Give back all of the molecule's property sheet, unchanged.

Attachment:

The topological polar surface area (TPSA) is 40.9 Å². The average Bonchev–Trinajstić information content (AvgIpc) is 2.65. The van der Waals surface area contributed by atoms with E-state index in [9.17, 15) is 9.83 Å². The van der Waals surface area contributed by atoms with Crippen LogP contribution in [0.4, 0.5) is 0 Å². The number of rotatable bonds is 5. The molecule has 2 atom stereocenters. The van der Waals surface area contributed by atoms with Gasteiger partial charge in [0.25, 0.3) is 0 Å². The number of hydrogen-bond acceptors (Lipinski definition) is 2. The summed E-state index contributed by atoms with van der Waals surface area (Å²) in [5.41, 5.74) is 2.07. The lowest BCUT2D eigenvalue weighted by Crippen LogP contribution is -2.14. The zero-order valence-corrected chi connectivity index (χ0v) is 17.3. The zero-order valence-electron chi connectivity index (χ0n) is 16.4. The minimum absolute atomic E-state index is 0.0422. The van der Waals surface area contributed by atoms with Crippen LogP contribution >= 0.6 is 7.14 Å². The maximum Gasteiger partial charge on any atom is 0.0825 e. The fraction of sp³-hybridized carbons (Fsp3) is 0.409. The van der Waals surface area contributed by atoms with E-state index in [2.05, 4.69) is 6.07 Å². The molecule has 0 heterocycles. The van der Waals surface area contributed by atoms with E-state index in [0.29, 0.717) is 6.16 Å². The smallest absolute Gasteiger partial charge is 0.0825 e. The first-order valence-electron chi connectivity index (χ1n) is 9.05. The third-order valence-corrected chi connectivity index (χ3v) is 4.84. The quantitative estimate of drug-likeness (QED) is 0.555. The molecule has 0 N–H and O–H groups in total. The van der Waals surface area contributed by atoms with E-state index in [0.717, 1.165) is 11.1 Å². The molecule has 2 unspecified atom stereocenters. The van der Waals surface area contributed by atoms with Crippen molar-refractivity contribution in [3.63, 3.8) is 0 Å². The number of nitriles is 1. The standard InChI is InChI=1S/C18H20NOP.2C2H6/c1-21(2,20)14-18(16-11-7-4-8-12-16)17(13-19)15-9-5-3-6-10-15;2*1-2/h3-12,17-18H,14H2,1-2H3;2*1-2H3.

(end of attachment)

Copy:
The topological polar surface area (TPSA) is 40.9 Å². The average Bonchev–Trinajstić information content (AvgIpc) is 2.65. The van der Waals surface area contributed by atoms with E-state index in [9.17, 15) is 9.83 Å². The van der Waals surface area contributed by atoms with Crippen LogP contribution in [0.4, 0.5) is 0 Å². The number of rotatable bonds is 5. The molecule has 2 atom stereocenters. The van der Waals surface area contributed by atoms with Gasteiger partial charge in [0.25, 0.3) is 0 Å². The number of hydrogen-bond acceptors (Lipinski definition) is 2. The summed E-state index contributed by atoms with van der Waals surface area (Å²) in [5.41, 5.74) is 2.07. The lowest BCUT2D eigenvalue weighted by Crippen LogP contribution is -2.14. The zero-order valence-corrected chi connectivity index (χ0v) is 17.3. The zero-order valence-electron chi connectivity index (χ0n) is 16.4. The minimum absolute atomic E-state index is 0.0422. The van der Waals surface area contributed by atoms with Crippen LogP contribution >= 0.6 is 7.14 Å². The maximum Gasteiger partial charge on any atom is 0.0825 e. The fraction of sp³-hybridized carbons (Fsp3) is 0.409. The van der Waals surface area contributed by atoms with E-state index in [2.05, 4.69) is 6.07 Å². The molecule has 0 heterocycles. The van der Waals surface area contributed by atoms with E-state index in [0.29, 0.717) is 6.16 Å². The smallest absolute Gasteiger partial charge is 0.0825 e. The first-order valence-electron chi connectivity index (χ1n) is 9.05. The third-order valence-corrected chi connectivity index (χ3v) is 4.84. The quantitative estimate of drug-likeness (QED) is 0.555. The molecule has 0 N–H and O–H groups in total. The van der Waals surface area contributed by atoms with E-state index in [0.717, 1.165) is 11.1 Å². The molecule has 2 unspecified atom stereocenters. The van der Waals surface area contributed by atoms with Crippen molar-refractivity contribution in [3.63, 3.8) is 0 Å². The number of nitriles is 1. The standard InChI is InChI=1S/C18H20NOP.2C2H6/c1-21(2,20)14-18(16-11-7-4-8-12-16)17(13-19)15-9-5-3-6-10-15;2*1-2/h3-12,17-18H,14H2,1-2H3;2*1-2H3.